The Hebrew and Greek that is translated “boat” or “ship” in English is translated in Chichimeca-Jonaz as “that with which we can walk on water” (source: Ronald D. Olson in Notes on Translation January, 1968, p. 15ff.), in Chitonga as a term in combination with bwato or “dugout canoe” (source: Wendland 1987, p. 72), and in Tangale as inj am or “canoe-of water” (inj — “canoe” — on its own typically refers to a traditional type of carved-out log for sleeping) (source: Andy Warren-Rothlin).
In Kouya it is translated as ‘glʋ ‘kadʋ — “big canoe.”
Philip Saunders (p. 231) explains how the Kouya team arrived at that conclusion:
“Acts chapter 27 was a challenge! It describes Paul’s sea voyage to Italy, and finally Rome. There is a storm at sea and a shipwreck on Malta, and the chapter includes much detailed nautical vocabulary. How do you translate this for a landlocked people group, most of whom have never seen the ocean? All they know are small rivers and dugout canoes.
“We knew that we could later insert some illustrations during the final paging process which would help the Kouya readers to picture what was happening, but meanwhile we struggled to find or invent meaningful terms. The ‘ship’ was a ‘big canoe’ and the ‘passengers’ were ‘the people in the big canoe’; the ‘crew’ were the ‘workers in the big canoe’; the ‘pilot’ was the ‘driver of the big canoe’; the ‘big canoe stopping place’ was the ‘harbour’, and the ‘big canoe stopping metal’ was the ‘anchor’!”
The Greek terms that are used for what is translated as “net” in English are translated in languages like Navajo where fishing with nets is not known as “instruments to catch (or: bring out) the fish.” (Source: Reiling / Swellengrebel)
“[People living close to lakes] produced further problems for us over fishing terms when we reached the revision of the Gospels. Fishing is practically unknown in the mountain streams and rivers, so there is hardly any vocabulary for it up-country. In Mat. 4:18 we read that Jesus saw two brethren “casting a net into the sea.” The word we used for net (urusenga) is used all over Rundi for a fishing net, whatever it is like, but when I read this to some people who live by the lake they said it was the wrong word, as from the context this happened during the daytime, and urusenga-fishing is only done at night. It appears that the urusenga is something like a shrimping net, and is used on moonless nights, when the fishermen hold flares over the side of the boat and attract a certain variety of very small fish which swim about in shoals. The net they use for day-time fishing is something like a drag-net and is called urukwabu. On enquiry inland, I never discovered a single person who knew this word. It was obviously the right one, technically speaking, but we felt that the few thousand lake-dwellers could not be weighed against almost the entire population of the country, so we had to employ the up-country word, putting an explanatory note in the margin that by the lake this net is called urukwabu.”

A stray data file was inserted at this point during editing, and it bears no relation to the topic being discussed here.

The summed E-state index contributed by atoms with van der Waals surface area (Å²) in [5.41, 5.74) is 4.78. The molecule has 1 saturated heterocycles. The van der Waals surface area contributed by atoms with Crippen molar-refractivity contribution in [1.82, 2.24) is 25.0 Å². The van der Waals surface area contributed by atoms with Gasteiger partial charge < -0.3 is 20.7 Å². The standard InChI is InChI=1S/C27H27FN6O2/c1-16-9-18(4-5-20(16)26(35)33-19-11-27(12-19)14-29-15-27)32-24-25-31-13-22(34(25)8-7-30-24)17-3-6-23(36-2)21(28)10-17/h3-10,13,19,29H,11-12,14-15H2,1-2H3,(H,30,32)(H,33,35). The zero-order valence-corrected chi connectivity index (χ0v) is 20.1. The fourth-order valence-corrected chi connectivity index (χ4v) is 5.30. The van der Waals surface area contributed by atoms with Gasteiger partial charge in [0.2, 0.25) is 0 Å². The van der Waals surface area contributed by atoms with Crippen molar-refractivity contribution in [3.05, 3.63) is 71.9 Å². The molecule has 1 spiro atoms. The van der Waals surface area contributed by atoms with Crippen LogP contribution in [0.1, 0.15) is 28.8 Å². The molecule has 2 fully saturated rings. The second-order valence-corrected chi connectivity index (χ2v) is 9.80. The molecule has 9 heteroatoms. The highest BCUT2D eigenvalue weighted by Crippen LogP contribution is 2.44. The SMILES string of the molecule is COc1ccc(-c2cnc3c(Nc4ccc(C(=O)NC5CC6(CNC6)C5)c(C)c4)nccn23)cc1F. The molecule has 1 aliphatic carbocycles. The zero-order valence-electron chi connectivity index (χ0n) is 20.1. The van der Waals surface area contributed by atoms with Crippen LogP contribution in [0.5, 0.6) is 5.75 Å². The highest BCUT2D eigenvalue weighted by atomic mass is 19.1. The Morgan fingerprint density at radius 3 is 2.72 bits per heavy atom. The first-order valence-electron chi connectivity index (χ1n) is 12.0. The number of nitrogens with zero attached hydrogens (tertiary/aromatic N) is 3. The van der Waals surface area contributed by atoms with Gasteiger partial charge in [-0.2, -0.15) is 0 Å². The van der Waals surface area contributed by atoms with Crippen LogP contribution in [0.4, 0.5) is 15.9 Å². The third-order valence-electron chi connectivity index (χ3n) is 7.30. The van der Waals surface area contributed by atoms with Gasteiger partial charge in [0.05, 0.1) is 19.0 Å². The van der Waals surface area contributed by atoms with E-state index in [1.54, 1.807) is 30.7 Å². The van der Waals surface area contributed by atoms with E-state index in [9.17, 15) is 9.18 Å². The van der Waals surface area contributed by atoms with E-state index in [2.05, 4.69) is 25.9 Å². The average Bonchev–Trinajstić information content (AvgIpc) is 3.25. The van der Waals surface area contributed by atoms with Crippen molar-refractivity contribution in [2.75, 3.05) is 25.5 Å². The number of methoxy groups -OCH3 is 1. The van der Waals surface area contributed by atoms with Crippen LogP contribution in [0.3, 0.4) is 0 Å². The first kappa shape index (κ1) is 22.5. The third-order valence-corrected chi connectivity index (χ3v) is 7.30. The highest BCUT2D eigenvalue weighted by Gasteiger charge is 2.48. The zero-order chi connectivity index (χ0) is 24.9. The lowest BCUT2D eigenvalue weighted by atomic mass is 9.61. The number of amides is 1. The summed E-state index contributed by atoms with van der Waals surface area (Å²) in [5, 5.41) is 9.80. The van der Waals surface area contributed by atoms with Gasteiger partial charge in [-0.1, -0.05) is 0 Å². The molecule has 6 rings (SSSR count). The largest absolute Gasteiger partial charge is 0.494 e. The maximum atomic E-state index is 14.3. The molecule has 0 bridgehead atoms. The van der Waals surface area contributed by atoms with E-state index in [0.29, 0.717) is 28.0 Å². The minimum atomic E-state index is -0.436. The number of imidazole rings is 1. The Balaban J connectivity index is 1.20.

Click or tap here to see a short video clip showing net-fishing in biblical times (source: Bible Lands 2012)
Following are a number of back-translations of John 21:6:
Uma: “He said to them: ‘Throw your nets on the right side of the boat, you will definitely be fortunate.’ They did throw their nets, and they were not able to pull it, because no kidding the manyness of the fish in it.” (Source: Uma Back Translation)
Yakan: “Isa said, ‘Throw your net there to the right side of your boat so that you will catch.’ Therefore they threw their net. They could not pull the net into the boat because of the many fish they had caught.” (Source: Yakan Back Translation)
Western Bukidnon Manobo: “And Jesus said, ‘Spread out the net on the right side and you will catch something.’ And they spread out the net again, and when they pulled it up they couldn’t lift it because of the many fish that they had caught.” (Source: Western Bukidnon Manobo Back Translation)
Kankanaey: “Jesus then said, ‘Toss-the-net on the right-side of the boat and you will get something.’ When they then tossed-the-net, they were not able-to-pull-it-up on-account-of the large-number (lit. manyness) of fish that they-had-net-fished.” (Source: Kankanaey Back Translation)
Tagbanwa: “He said next to them, ‘Let your fishnet drop on the right of that boat of yours. You will be able to get some.’ They let it drop. What else but they could no longer pull it up because it was full of fish which had now entered.” (Source: Tagbanwa Back Translation)
Tenango Otomi: “Then Jesus said, ‘Throw the net to the right side of the boat and you will catch the fish.’ They cast the net. Then they couldn’t pull the net out of the water because there were many fish caught in it.” (Source: Tenango Otomi Back Translation)
Like many languages (but unlike Greek or Hebrew or English), Tuvan uses a formal vs. informal 2nd person pronoun (a familiar vs. a respectful “you”). Unlike other languages that have this feature, however, the translators of the Tuvan Bible have attempted to be very consistent in using the different forms of address in every case a 2nd person pronoun has to be used in the translation of the biblical text.
As Voinov shows in Pronominal Theology in Translating the Gospels (in: The Bible Translator 2002, p. 210ff.), the choice to use either of the pronouns many times involved theological judgment. While the formal pronoun can signal personal distance or a social/power distance between the speaker and addressee, the informal pronoun can indicate familiarity or social/power equality between speaker and addressee.
Here, Jesus is addressing his disciples, individuals and/or crowds with the formal pronoun, showing respect.
In most Dutch translations, Jesus addresses his disciples and common people with the informal pronoun, whereas they address him with the formal form.